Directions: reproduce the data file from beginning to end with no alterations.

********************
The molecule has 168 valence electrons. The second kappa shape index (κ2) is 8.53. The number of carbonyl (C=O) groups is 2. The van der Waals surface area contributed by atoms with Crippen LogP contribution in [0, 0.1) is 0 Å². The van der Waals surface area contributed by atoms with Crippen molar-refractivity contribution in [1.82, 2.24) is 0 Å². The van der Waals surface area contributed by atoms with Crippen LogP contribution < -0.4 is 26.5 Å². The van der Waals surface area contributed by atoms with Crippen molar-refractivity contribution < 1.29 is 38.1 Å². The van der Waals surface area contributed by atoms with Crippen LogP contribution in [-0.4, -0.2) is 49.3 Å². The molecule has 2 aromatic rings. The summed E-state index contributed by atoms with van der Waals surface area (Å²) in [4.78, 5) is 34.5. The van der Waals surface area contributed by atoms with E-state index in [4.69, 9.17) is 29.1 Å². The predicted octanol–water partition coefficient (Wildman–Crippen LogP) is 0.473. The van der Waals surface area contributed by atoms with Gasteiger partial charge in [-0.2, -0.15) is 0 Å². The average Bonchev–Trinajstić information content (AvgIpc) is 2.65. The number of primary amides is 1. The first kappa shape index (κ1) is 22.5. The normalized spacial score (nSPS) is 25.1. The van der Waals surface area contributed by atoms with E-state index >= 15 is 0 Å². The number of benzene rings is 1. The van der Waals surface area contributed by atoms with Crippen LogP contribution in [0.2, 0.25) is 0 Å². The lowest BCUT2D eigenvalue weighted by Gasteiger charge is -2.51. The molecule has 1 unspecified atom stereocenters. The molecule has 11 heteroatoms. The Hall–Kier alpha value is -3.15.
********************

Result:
The molecule has 168 valence electrons. The second kappa shape index (κ2) is 8.53. The number of carbonyl (C=O) groups is 2. The van der Waals surface area contributed by atoms with Crippen LogP contribution in [0, 0.1) is 0 Å². The van der Waals surface area contributed by atoms with Crippen molar-refractivity contribution in [1.82, 2.24) is 0 Å². The van der Waals surface area contributed by atoms with Crippen LogP contribution < -0.4 is 26.5 Å². The van der Waals surface area contributed by atoms with Crippen molar-refractivity contribution < 1.29 is 38.1 Å². The van der Waals surface area contributed by atoms with Crippen LogP contribution in [-0.4, -0.2) is 49.3 Å². The molecule has 2 aromatic rings. The summed E-state index contributed by atoms with van der Waals surface area (Å²) in [4.78, 5) is 34.5. The van der Waals surface area contributed by atoms with E-state index in [4.69, 9.17) is 29.1 Å². The predicted octanol–water partition coefficient (Wildman–Crippen LogP) is 0.473. The van der Waals surface area contributed by atoms with Gasteiger partial charge in [-0.2, -0.15) is 0 Å². The average Bonchev–Trinajstić information content (AvgIpc) is 2.65. The number of primary amides is 1. The first kappa shape index (κ1) is 22.5. The normalized spacial score (nSPS) is 25.1. The van der Waals surface area contributed by atoms with E-state index >= 15 is 0 Å². The number of benzene rings is 1. The van der Waals surface area contributed by atoms with Crippen LogP contribution in [0.2, 0.25) is 0 Å². The lowest BCUT2D eigenvalue weighted by Gasteiger charge is -2.51. The molecule has 1 unspecified atom stereocenters. The molecule has 11 heteroatoms. The Hall–Kier alpha value is -3.15.